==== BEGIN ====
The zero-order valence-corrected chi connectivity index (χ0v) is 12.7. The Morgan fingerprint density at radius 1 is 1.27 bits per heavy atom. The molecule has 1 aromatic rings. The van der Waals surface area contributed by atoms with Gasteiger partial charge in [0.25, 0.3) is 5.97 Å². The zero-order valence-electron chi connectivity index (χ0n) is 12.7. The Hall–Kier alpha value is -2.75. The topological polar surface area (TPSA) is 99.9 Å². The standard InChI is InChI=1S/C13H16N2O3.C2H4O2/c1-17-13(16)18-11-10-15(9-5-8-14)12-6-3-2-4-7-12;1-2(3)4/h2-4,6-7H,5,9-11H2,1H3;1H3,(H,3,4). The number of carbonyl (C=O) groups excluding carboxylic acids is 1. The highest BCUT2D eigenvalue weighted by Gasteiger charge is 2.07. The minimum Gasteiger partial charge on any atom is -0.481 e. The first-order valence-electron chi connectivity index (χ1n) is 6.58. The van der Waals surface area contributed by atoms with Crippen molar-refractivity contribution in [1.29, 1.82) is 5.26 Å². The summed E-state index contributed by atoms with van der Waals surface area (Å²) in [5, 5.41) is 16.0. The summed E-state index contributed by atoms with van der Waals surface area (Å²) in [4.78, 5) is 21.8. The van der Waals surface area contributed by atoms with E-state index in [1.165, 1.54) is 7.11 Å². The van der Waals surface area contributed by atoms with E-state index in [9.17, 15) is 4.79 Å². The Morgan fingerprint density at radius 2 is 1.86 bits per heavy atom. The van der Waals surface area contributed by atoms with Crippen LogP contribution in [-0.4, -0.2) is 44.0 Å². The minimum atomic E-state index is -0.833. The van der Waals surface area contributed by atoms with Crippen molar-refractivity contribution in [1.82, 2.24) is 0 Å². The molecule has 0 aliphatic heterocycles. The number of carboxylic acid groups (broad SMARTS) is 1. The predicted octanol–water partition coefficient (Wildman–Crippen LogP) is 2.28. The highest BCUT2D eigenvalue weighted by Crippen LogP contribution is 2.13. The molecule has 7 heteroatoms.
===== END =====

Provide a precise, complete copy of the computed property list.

The zero-order valence-corrected chi connectivity index (χ0v) is 12.7. The Morgan fingerprint density at radius 1 is 1.27 bits per heavy atom. The molecule has 1 aromatic rings. The van der Waals surface area contributed by atoms with Gasteiger partial charge in [0.25, 0.3) is 5.97 Å². The zero-order valence-electron chi connectivity index (χ0n) is 12.7. The Hall–Kier alpha value is -2.75. The topological polar surface area (TPSA) is 99.9 Å². The standard InChI is InChI=1S/C13H16N2O3.C2H4O2/c1-17-13(16)18-11-10-15(9-5-8-14)12-6-3-2-4-7-12;1-2(3)4/h2-4,6-7H,5,9-11H2,1H3;1H3,(H,3,4). The number of carbonyl (C=O) groups excluding carboxylic acids is 1. The highest BCUT2D eigenvalue weighted by Gasteiger charge is 2.07. The minimum Gasteiger partial charge on any atom is -0.481 e. The first-order valence-electron chi connectivity index (χ1n) is 6.58. The van der Waals surface area contributed by atoms with Crippen molar-refractivity contribution in [1.29, 1.82) is 5.26 Å². The summed E-state index contributed by atoms with van der Waals surface area (Å²) in [5, 5.41) is 16.0. The summed E-state index contributed by atoms with van der Waals surface area (Å²) in [4.78, 5) is 21.8. The van der Waals surface area contributed by atoms with E-state index in [1.165, 1.54) is 7.11 Å². The van der Waals surface area contributed by atoms with E-state index in [9.17, 15) is 4.79 Å². The Morgan fingerprint density at radius 2 is 1.86 bits per heavy atom. The van der Waals surface area contributed by atoms with Crippen LogP contribution in [-0.4, -0.2) is 44.0 Å². The minimum atomic E-state index is -0.833. The van der Waals surface area contributed by atoms with Crippen molar-refractivity contribution in [1.82, 2.24) is 0 Å². The molecule has 0 aliphatic heterocycles. The number of carboxylic acid groups (broad SMARTS) is 1. The predicted octanol–water partition coefficient (Wildman–Crippen LogP) is 2.28. The highest BCUT2D eigenvalue weighted by Crippen LogP contribution is 2.13. The molecule has 7 heteroatoms.